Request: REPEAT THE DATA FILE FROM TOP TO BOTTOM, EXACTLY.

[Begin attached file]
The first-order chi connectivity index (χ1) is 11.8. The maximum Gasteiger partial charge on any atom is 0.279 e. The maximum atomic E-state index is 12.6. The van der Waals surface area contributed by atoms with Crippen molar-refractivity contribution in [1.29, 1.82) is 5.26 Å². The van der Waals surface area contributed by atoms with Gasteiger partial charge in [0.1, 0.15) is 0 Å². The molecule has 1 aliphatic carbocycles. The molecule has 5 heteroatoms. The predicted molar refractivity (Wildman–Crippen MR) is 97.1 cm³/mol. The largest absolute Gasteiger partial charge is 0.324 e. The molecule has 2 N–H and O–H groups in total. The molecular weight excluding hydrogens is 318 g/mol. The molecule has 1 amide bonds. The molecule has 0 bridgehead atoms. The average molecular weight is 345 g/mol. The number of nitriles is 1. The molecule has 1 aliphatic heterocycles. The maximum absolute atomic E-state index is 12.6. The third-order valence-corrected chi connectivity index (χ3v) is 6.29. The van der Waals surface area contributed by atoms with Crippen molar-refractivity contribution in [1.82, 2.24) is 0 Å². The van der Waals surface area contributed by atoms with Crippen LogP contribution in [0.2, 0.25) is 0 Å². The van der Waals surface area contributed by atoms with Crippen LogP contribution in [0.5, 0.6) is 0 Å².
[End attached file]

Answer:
The first-order chi connectivity index (χ1) is 11.8. The maximum Gasteiger partial charge on any atom is 0.279 e. The maximum atomic E-state index is 12.6. The van der Waals surface area contributed by atoms with Crippen molar-refractivity contribution in [1.29, 1.82) is 5.26 Å². The van der Waals surface area contributed by atoms with Gasteiger partial charge in [0.1, 0.15) is 0 Å². The molecule has 1 aliphatic carbocycles. The molecule has 5 heteroatoms. The predicted molar refractivity (Wildman–Crippen MR) is 97.1 cm³/mol. The largest absolute Gasteiger partial charge is 0.324 e. The molecule has 2 N–H and O–H groups in total. The molecular weight excluding hydrogens is 318 g/mol. The molecule has 1 amide bonds. The molecule has 0 bridgehead atoms. The average molecular weight is 345 g/mol. The number of nitriles is 1. The molecule has 1 aliphatic heterocycles. The maximum absolute atomic E-state index is 12.6. The third-order valence-corrected chi connectivity index (χ3v) is 6.29. The van der Waals surface area contributed by atoms with Crippen molar-refractivity contribution in [1.82, 2.24) is 0 Å². The van der Waals surface area contributed by atoms with Crippen LogP contribution in [0.2, 0.25) is 0 Å². The van der Waals surface area contributed by atoms with Crippen LogP contribution in [0.5, 0.6) is 0 Å².